Latin America: US Accuses Venezuela of "Colluding" with Cocaine Trade

US drug czar John Walters accused Venezuela of "colluding" in the cocaine traffic, an accusation Venezuela did not take lying down. Meanwhile, Venezuela's President Hugo Chavez says he chews coca, much to the dismay of the Miami Herald.

Latin America: Mexican Soldiers Raid Police in Drug Fight in Rio Grande Valley Border Cities

The Mexican army has moved into a number of Rio Grande Valley border towns in Tamaulipas state and taken over from local police, whom it is investigating for links to the drug traffic.

Drug Penalties: New York Governor Proposes Tax Stamps -- $200 a Gram for Cocaine

New York Gov. Eliot Spitzer (D) has proposed a tax on illegal drugs as part of his budget proposal. $3.50 a gram for marijuana might be -- if it were legal, at least -- but $200 a gram for cocaine!?

Law Enforcement: Snitch Culture Gone Bad in Ohio -- 15 Prisoners to Go Free Because of Informant's Tainted Testimony

In the latest installment of an ongoing snitch scandal in northeast Ohio, a federal judge has freed 15 men sentenced to prison on crack conspiracy charges based on perjured testimony from a DEA informant. Now, the informant is in prison, and the DEA agent is in the crosshairs.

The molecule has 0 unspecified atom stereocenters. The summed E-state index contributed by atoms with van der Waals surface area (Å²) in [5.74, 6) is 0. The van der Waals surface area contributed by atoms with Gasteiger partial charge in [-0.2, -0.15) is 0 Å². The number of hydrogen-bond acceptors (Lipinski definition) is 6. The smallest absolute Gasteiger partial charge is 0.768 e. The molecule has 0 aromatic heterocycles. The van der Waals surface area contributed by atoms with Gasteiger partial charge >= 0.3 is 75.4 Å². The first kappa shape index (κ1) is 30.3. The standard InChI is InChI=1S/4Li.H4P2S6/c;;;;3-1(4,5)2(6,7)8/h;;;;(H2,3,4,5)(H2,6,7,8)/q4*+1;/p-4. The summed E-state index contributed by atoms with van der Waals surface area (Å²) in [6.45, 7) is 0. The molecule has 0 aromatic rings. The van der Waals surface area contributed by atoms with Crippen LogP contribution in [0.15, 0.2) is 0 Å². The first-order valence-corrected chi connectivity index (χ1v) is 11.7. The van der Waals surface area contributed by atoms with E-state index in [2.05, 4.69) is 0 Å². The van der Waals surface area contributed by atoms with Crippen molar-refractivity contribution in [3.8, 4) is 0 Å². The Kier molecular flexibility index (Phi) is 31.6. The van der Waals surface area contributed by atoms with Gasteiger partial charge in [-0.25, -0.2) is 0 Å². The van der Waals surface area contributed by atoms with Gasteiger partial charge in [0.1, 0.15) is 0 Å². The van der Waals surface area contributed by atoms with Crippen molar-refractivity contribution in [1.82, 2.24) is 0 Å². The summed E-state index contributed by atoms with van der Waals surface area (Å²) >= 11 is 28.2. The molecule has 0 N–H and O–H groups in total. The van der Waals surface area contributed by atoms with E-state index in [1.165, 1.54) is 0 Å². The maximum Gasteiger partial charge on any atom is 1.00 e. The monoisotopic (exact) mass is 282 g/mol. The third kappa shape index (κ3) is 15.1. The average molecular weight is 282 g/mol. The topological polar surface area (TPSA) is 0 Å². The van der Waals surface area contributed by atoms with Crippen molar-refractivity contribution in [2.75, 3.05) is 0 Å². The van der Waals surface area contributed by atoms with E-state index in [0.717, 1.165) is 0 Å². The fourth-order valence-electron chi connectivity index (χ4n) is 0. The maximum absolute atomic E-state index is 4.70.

Marijuana: New Hampshire Decriminalization Bill Wins Support at Hearing

A bill that would decriminalize the possession of up to 1.25 ounces of marijuana got a first hearing in the New Hampshire legislature this week. Two law enforcement officials spoke out in favor of it.

Harm Reduction: San Antonio Police Arrest Needle Exchangers, DA Ups the Ante

Last year, the Texas legislature approved a pilot needle exchange program in Bexar County (San Antonio), but a recalcitrant District Attorney has blocked it. Now, after San Antonio police arrested needle exchangers this week, the same DA is trying to hammer them.

Medical Marijuana: Employers Can Fire Users, California Supreme Court Rules

The California Supreme Court has ruled that employers may fire medical marijuana users. The backlash is just getting underway.

Medical Marijuana: New Mexico Paraplegic Sues Over Seizure of Plants, Grow Equipment

Leonard French followed New Mexico's medical marijuana law to the letter, but that didn't stop the Pecos Valley Drug Task Force from seizing his plants and grow equipment and giving it to the DEA. Now he's suing.

Law Enforcement: This Week's Corrupt Cops Stories

Scandal broadens in Brooklyn South, a cop working for a federal drug task force goes bad in California, and a pair of private prison guards in Texas get in trouble.

Law Enforcement: Virginia Narcotics Officer Killed Busting Down Door in Marijuana Grow Raid

A Chesapeake, Virginia, narcotics officer was killed last week as he attempted to break down a door during a raid on a suspected marijuana grow operation. His alleged killer now faces first degree murder charges.